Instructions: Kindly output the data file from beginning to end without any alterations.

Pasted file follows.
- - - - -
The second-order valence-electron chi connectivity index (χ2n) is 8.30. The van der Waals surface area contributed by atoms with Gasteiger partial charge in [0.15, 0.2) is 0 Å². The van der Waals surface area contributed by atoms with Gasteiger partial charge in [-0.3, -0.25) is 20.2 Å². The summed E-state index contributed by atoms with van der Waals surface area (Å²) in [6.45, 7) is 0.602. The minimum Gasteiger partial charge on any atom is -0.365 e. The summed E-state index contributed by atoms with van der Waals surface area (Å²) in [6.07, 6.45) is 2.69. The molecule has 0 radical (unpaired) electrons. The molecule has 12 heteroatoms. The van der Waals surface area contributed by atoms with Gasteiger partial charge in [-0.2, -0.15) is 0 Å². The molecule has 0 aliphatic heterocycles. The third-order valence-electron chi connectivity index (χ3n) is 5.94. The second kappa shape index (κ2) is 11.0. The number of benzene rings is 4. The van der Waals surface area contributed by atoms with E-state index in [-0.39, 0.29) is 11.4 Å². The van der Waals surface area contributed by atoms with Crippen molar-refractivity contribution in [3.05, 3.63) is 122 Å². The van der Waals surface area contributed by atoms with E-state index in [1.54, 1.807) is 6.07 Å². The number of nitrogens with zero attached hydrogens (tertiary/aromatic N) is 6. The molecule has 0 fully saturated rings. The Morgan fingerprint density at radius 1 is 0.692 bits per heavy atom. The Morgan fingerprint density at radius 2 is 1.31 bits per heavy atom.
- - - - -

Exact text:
The second-order valence-electron chi connectivity index (χ2n) is 8.30. The van der Waals surface area contributed by atoms with Gasteiger partial charge in [0.15, 0.2) is 0 Å². The van der Waals surface area contributed by atoms with Gasteiger partial charge in [-0.3, -0.25) is 20.2 Å². The summed E-state index contributed by atoms with van der Waals surface area (Å²) in [6.45, 7) is 0.602. The minimum Gasteiger partial charge on any atom is -0.365 e. The summed E-state index contributed by atoms with van der Waals surface area (Å²) in [6.07, 6.45) is 2.69. The molecule has 0 radical (unpaired) electrons. The molecule has 12 heteroatoms. The van der Waals surface area contributed by atoms with Gasteiger partial charge in [-0.2, -0.15) is 0 Å². The molecule has 0 aliphatic heterocycles. The third-order valence-electron chi connectivity index (χ3n) is 5.94. The second kappa shape index (κ2) is 11.0. The number of benzene rings is 4. The van der Waals surface area contributed by atoms with E-state index in [-0.39, 0.29) is 11.4 Å². The van der Waals surface area contributed by atoms with Crippen molar-refractivity contribution in [3.05, 3.63) is 122 Å². The van der Waals surface area contributed by atoms with E-state index in [1.54, 1.807) is 6.07 Å². The number of nitrogens with zero attached hydrogens (tertiary/aromatic N) is 6. The molecule has 0 fully saturated rings. The Morgan fingerprint density at radius 1 is 0.692 bits per heavy atom. The Morgan fingerprint density at radius 2 is 1.31 bits per heavy atom.